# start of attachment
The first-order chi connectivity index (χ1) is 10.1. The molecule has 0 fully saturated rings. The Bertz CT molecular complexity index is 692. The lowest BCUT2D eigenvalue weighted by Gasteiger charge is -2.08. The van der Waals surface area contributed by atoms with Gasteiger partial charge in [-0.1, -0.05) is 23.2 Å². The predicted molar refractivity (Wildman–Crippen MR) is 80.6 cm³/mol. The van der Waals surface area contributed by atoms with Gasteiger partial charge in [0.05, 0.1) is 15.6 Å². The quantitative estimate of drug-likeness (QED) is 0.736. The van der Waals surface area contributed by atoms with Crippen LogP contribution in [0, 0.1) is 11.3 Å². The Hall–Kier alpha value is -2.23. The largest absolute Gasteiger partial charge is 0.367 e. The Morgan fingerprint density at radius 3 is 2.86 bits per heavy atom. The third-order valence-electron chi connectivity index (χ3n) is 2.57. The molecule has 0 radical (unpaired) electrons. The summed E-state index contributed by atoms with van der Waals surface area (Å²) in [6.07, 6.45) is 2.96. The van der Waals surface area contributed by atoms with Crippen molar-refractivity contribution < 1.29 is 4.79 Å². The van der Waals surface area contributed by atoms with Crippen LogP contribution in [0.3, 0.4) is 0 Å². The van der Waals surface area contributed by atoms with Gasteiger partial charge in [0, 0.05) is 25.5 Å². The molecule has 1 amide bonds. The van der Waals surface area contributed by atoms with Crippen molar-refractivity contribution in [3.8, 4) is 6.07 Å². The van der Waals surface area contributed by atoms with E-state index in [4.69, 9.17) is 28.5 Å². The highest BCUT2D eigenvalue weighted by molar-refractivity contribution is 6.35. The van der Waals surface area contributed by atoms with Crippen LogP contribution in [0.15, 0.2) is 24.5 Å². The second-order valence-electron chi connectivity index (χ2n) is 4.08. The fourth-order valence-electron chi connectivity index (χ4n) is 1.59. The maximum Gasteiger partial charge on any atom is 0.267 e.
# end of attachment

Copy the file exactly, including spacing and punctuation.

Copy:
The first-order chi connectivity index (χ1) is 10.1. The molecule has 0 fully saturated rings. The Bertz CT molecular complexity index is 692. The lowest BCUT2D eigenvalue weighted by Gasteiger charge is -2.08. The van der Waals surface area contributed by atoms with Gasteiger partial charge in [-0.1, -0.05) is 23.2 Å². The predicted molar refractivity (Wildman–Crippen MR) is 80.6 cm³/mol. The van der Waals surface area contributed by atoms with Gasteiger partial charge in [0.05, 0.1) is 15.6 Å². The quantitative estimate of drug-likeness (QED) is 0.736. The van der Waals surface area contributed by atoms with Crippen LogP contribution in [0, 0.1) is 11.3 Å². The Hall–Kier alpha value is -2.23. The largest absolute Gasteiger partial charge is 0.367 e. The Morgan fingerprint density at radius 3 is 2.86 bits per heavy atom. The third-order valence-electron chi connectivity index (χ3n) is 2.57. The molecule has 0 radical (unpaired) electrons. The summed E-state index contributed by atoms with van der Waals surface area (Å²) in [6.07, 6.45) is 2.96. The van der Waals surface area contributed by atoms with Crippen molar-refractivity contribution < 1.29 is 4.79 Å². The van der Waals surface area contributed by atoms with Crippen LogP contribution in [0.3, 0.4) is 0 Å². The van der Waals surface area contributed by atoms with Gasteiger partial charge in [0, 0.05) is 25.5 Å². The molecule has 1 amide bonds. The van der Waals surface area contributed by atoms with Crippen molar-refractivity contribution in [3.8, 4) is 6.07 Å². The van der Waals surface area contributed by atoms with E-state index in [4.69, 9.17) is 28.5 Å². The highest BCUT2D eigenvalue weighted by molar-refractivity contribution is 6.35. The van der Waals surface area contributed by atoms with Crippen LogP contribution in [0.15, 0.2) is 24.5 Å². The second-order valence-electron chi connectivity index (χ2n) is 4.08. The fourth-order valence-electron chi connectivity index (χ4n) is 1.59. The maximum Gasteiger partial charge on any atom is 0.267 e.